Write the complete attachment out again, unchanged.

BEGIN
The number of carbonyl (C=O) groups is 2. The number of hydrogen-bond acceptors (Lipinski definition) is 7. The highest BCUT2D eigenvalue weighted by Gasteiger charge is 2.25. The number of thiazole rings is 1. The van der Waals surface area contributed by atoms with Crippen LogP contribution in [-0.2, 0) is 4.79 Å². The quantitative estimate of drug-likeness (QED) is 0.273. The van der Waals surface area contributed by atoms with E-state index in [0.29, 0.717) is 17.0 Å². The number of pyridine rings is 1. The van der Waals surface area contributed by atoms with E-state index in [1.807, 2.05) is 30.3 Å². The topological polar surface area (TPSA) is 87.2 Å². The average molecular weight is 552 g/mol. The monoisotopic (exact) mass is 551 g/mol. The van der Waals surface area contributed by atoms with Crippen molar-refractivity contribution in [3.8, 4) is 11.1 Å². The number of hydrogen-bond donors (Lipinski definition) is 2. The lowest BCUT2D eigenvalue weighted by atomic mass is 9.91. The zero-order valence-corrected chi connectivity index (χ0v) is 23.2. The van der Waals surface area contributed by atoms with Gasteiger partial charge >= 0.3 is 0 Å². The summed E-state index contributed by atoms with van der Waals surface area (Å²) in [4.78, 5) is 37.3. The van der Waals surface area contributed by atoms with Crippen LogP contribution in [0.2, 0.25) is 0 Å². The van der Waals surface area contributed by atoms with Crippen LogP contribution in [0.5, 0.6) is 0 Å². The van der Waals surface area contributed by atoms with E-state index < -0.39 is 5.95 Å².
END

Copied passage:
The number of carbonyl (C=O) groups is 2. The number of hydrogen-bond acceptors (Lipinski definition) is 7. The highest BCUT2D eigenvalue weighted by Gasteiger charge is 2.25. The number of thiazole rings is 1. The van der Waals surface area contributed by atoms with Crippen LogP contribution in [-0.2, 0) is 4.79 Å². The quantitative estimate of drug-likeness (QED) is 0.273. The van der Waals surface area contributed by atoms with E-state index in [0.29, 0.717) is 17.0 Å². The number of pyridine rings is 1. The van der Waals surface area contributed by atoms with E-state index in [1.807, 2.05) is 30.3 Å². The topological polar surface area (TPSA) is 87.2 Å². The average molecular weight is 552 g/mol. The monoisotopic (exact) mass is 551 g/mol. The van der Waals surface area contributed by atoms with Crippen molar-refractivity contribution in [3.8, 4) is 11.1 Å². The number of hydrogen-bond donors (Lipinski definition) is 2. The lowest BCUT2D eigenvalue weighted by atomic mass is 9.91. The zero-order valence-corrected chi connectivity index (χ0v) is 23.2. The van der Waals surface area contributed by atoms with Gasteiger partial charge >= 0.3 is 0 Å². The summed E-state index contributed by atoms with van der Waals surface area (Å²) in [4.78, 5) is 37.3. The van der Waals surface area contributed by atoms with Crippen LogP contribution in [0.2, 0.25) is 0 Å². The van der Waals surface area contributed by atoms with Crippen LogP contribution in [0.5, 0.6) is 0 Å². The van der Waals surface area contributed by atoms with E-state index < -0.39 is 5.95 Å².